And it's not that Mr. Wright didn't successfully design back-to-back fireplaces before .... Indeed, there are two at Taliesin, both found on the plan of Taliesin found on page 144 of 'Wright: 1917-1942' At different times I've built fires in both ... or, to be more precise ... in all four. Mr. Wright once said that he loved to see a fire burning deep in the masonry of a fireplace.. and I'm sure he didn't mean seeing only a fire reflected in a window.

A fire is not just something to look at. This is Wisconsin, after all, and the entire extent of one wall of the living room is essentially glass ... single-pane glass. In that it's not unlike both Wisconsin houses built for the Jacobs family.

Susan (Jacobs) once told me that they had to huddle around their fireplaces on the coldest winter days.. just to stay warm. If that didn't work, the children would run back and forth from one end of the house to the other. She and I did the same thing one cold winter day in the office at Taliesin West.

So ... if one can't see the fire while seated in the alcove of the Schwartz House ... or feel it's warmth .... unless standing in front of the fire or seated on the floor ... the fireplace as built has no real purpose. Alas, in this case Form and Function are not one.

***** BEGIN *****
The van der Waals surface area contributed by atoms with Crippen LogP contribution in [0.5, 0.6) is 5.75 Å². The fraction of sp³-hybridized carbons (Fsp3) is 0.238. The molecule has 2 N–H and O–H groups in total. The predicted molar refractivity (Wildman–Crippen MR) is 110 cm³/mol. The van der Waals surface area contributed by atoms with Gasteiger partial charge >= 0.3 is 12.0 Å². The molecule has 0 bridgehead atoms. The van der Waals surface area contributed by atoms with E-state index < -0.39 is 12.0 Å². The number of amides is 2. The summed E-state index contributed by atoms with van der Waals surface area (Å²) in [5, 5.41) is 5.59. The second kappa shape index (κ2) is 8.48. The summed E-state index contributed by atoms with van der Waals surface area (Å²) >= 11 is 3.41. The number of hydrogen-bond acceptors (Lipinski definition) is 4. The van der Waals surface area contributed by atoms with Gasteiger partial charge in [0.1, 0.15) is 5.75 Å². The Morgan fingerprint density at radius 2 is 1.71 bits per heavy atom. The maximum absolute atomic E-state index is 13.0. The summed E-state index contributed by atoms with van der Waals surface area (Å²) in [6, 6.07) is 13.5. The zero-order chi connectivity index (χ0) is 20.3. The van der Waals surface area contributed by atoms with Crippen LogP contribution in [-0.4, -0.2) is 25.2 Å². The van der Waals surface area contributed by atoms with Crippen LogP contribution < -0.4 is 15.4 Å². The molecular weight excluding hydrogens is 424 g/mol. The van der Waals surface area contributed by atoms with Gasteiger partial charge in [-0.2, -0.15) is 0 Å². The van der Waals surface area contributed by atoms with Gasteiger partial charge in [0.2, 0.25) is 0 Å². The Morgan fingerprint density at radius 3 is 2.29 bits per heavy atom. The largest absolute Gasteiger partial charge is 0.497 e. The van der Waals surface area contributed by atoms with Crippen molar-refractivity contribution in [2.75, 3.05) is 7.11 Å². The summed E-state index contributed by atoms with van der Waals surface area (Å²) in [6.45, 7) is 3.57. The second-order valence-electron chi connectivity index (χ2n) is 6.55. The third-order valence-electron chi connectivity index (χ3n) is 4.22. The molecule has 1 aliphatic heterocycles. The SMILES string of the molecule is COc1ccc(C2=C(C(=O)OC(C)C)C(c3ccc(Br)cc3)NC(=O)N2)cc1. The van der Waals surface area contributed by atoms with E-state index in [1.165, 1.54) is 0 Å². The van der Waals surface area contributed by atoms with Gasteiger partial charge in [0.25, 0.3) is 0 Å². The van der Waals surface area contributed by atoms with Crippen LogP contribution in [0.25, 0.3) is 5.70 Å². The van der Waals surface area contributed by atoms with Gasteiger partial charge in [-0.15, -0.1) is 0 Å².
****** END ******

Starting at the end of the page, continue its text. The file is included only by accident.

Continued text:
DRN
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Location: Cherry Hill, NJ

Re: This guy knows better than Frank Lloyd wright

Post by DRN »

To be clear, my point was that the fire can be perceived in a room even when not huddled in front of it. It is nice to see the reflection of the fire in the glass from a number of positions at the dining table...not the same experience as in the living room, but it does allow me to know when to excuse myself from the table to put another log on the fire during dinner.

Roderick Grant
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Joined: Wed Mar 29, 2006 7:48 am

Re: This guy knows better than Frank Lloyd wright

Post by Roderick Grant »